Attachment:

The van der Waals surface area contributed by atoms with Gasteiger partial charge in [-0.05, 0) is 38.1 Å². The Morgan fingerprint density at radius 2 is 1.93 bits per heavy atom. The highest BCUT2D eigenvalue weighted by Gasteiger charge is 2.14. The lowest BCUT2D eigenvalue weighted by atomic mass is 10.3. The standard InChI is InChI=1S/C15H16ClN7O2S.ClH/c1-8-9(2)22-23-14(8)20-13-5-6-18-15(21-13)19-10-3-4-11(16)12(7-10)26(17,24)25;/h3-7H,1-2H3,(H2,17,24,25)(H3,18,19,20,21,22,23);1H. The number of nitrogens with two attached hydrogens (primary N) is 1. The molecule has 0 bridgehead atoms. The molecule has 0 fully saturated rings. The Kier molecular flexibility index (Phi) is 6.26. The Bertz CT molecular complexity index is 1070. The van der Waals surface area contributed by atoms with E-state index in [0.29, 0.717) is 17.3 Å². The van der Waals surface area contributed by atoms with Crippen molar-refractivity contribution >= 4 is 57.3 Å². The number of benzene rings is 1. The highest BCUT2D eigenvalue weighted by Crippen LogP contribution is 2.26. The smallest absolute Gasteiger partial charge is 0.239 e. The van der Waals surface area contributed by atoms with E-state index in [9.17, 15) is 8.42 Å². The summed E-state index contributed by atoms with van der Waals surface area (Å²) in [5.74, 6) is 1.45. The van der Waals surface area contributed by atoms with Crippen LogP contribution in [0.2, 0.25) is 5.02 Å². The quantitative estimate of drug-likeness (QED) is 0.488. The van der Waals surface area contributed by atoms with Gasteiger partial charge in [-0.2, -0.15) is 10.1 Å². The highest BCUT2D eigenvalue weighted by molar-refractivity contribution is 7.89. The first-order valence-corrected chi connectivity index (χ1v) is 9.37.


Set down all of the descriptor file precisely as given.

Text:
The van der Waals surface area contributed by atoms with Gasteiger partial charge in [-0.05, 0) is 38.1 Å². The Morgan fingerprint density at radius 2 is 1.93 bits per heavy atom. The highest BCUT2D eigenvalue weighted by Gasteiger charge is 2.14. The lowest BCUT2D eigenvalue weighted by atomic mass is 10.3. The standard InChI is InChI=1S/C15H16ClN7O2S.ClH/c1-8-9(2)22-23-14(8)20-13-5-6-18-15(21-13)19-10-3-4-11(16)12(7-10)26(17,24)25;/h3-7H,1-2H3,(H2,17,24,25)(H3,18,19,20,21,22,23);1H. The number of nitrogens with two attached hydrogens (primary N) is 1. The molecule has 0 bridgehead atoms. The molecule has 0 fully saturated rings. The Kier molecular flexibility index (Phi) is 6.26. The Bertz CT molecular complexity index is 1070. The van der Waals surface area contributed by atoms with E-state index in [0.29, 0.717) is 17.3 Å². The van der Waals surface area contributed by atoms with Crippen molar-refractivity contribution >= 4 is 57.3 Å². The number of benzene rings is 1. The highest BCUT2D eigenvalue weighted by Crippen LogP contribution is 2.26. The smallest absolute Gasteiger partial charge is 0.239 e. The van der Waals surface area contributed by atoms with E-state index in [9.17, 15) is 8.42 Å². The summed E-state index contributed by atoms with van der Waals surface area (Å²) in [5.74, 6) is 1.45. The van der Waals surface area contributed by atoms with Crippen LogP contribution in [0.2, 0.25) is 5.02 Å². The quantitative estimate of drug-likeness (QED) is 0.488. The van der Waals surface area contributed by atoms with Gasteiger partial charge in [-0.2, -0.15) is 10.1 Å². The highest BCUT2D eigenvalue weighted by molar-refractivity contribution is 7.89. The first-order valence-corrected chi connectivity index (χ1v) is 9.37.